As the four months of training at The Data School Down Under draws to an end, each member from cohort DSAU15 offers their thoughts, reflections and advice on their training.

In no particular order:

Mark’s simple, yet meaningful tip

When first seeing a new dataset, it’s quite normal we create charts to just explore the data. If the dataset is big enough, sometimes we can get enough charts for a dashboard by doing this only. And this will make us think the job is completed. But the problem is that the charts created for purely exploring the data are usually unable to find the real story or the real insights hidden in the data. So, the suggestion is to use this type of charts first to identify any interesting part of the data, then dive deep into the data. Focusing only on the interesting parts, we can create more meaningful dashboard with the help of advanced Tableau features like calculations, parameters, filters or actions, etc. By doing this, we can build dashboards with good stories and insights, but with very few or simple charts.

You can see Mark’s blog profile here and LinkedIn profile here.

Terry advices on documentation

Get into the habit of documenting your work! 

Documentation is a valuable resource for your clients and an essential deliverable in your client projects, but don’t sleep on what it can do for your own learning. 

In the first four months of training, things can get incredibly fast paced and hectic. You will learn how to clean and wrangle various types of data, and how they can be visualised in new and novel ways. During both your training and client projects, you will likely end up producing a large number of dashboards and workflows, many of which you might want to revisit and reproduce in the future.  

This is where good documentation can help set you up for success. 

During training, documenting your work consolidates learning and lets you more easily reapply what you have learnt.  

Training can sometimes be extremely dense in terms of contents covered. In your client projects, you will also often go above and beyond what was covered in the training to fulfil client requirements. Referencing your previous works is one of the fastest ways of refreshing your knowledge of tools and concepts, or to recreate something you have previously delivered. Good documentation enables you to adapt your old workflows and dashboards to work with a new dataset.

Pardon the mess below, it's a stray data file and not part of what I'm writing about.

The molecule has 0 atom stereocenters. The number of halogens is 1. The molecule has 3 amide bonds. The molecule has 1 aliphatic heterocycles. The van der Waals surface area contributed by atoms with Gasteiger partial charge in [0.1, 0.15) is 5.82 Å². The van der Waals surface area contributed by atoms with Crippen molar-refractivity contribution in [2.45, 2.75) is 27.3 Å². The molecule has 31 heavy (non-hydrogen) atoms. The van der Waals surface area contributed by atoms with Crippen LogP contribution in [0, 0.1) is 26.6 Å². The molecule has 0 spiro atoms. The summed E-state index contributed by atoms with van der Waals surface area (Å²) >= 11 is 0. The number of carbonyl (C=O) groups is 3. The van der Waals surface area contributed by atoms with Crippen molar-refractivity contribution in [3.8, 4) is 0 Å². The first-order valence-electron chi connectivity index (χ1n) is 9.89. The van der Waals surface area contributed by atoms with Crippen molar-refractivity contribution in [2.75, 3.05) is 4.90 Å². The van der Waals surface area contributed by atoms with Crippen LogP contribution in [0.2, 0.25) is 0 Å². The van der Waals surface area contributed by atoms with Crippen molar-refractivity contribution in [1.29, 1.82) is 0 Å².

During projects, documenting your work as you go keeps you sane and on track.  

Your product is a series of decisions made in service of solving specific problems. As you continue to iterate on your product, more and more decisions get added to the pile. Documenting what each part of your work does helps you articulate and process why you did something, and lets you evaluate whether the product is working as intended. When something eventually goes wrong, you can more easily backtrack and isolate the parts that are causing you problems. 

Last but not least, documentation helps you recognise your contributions and demonstrates your value to the client.  

More often than not, you’d have to create special rules and workarounds in your projects to make your product work for the client’s data, or to meet specific client requirements. Documenting your work helps showcase your efforts and creativity in designing solutions, as well as your attentiveness to detail. Notable issues that you had to work around or design solutions for also make for great talking points in your presentations.  

There are many ways to document your work as you are producing it. You could name files and tools appropriately and descriptively when you create them, add comments to your codes/calculations/expressions, or organise your workflows visually using things like containers and colour coding where possible.  

You can see Terry’s blog profile here and LinkedIn profile here.

Huelder’s advice and tip

To someone who dreams of becoming a data analyst but does not have any working experience in data analysis The Data School is the best place you could go to kick off your data analytics career.

At the Data School you are going to go through an intensive training course which is going to provide you data analytics skills. Although it will be demanding and challenging the Data School is going to provide you the best coaches that you can have. Those coaches are going to teach and help you to overcome all the difficulties that you can find through the intense training.

Once you get in the Data School you will start a journey where you will learn many technical skills about data. It will also be a great opportunity to improve your soft skills, and this has been great for me because going through this training I had to put myself up to do presentation every week. This was very challenging for me. The Data School does not only teach you how to work with data, but also how to work with team, how to lead project, how to get what the client wants delivered and how to present your completed work.

One tip that I would have is to share as much as you can with your colleagues and try learn as much you can from them because this way you can learn much more and also overcome your difficulty more easily.

You can see Huelder’s blog profile here and LinkedIn profile here.

Jude’s four tips

Your training at the Data School is going to be intense, here’s a few tips:

  • Don’t be afraid to fail, it’s your safe space, besides you will learn more from your failures than your successes. With that said, if you are making the same mistake twice then you are not learning.  
  • Embrace dashboard week, the hype is real, the confidence you get after it, is priceless. 
  • Always work as a team. 
  • Ask questions and if you need help raise your hand. This is not only important during client projects, but in general during your training.  
  • Continue to invest if yourself, this career requires continuous learning.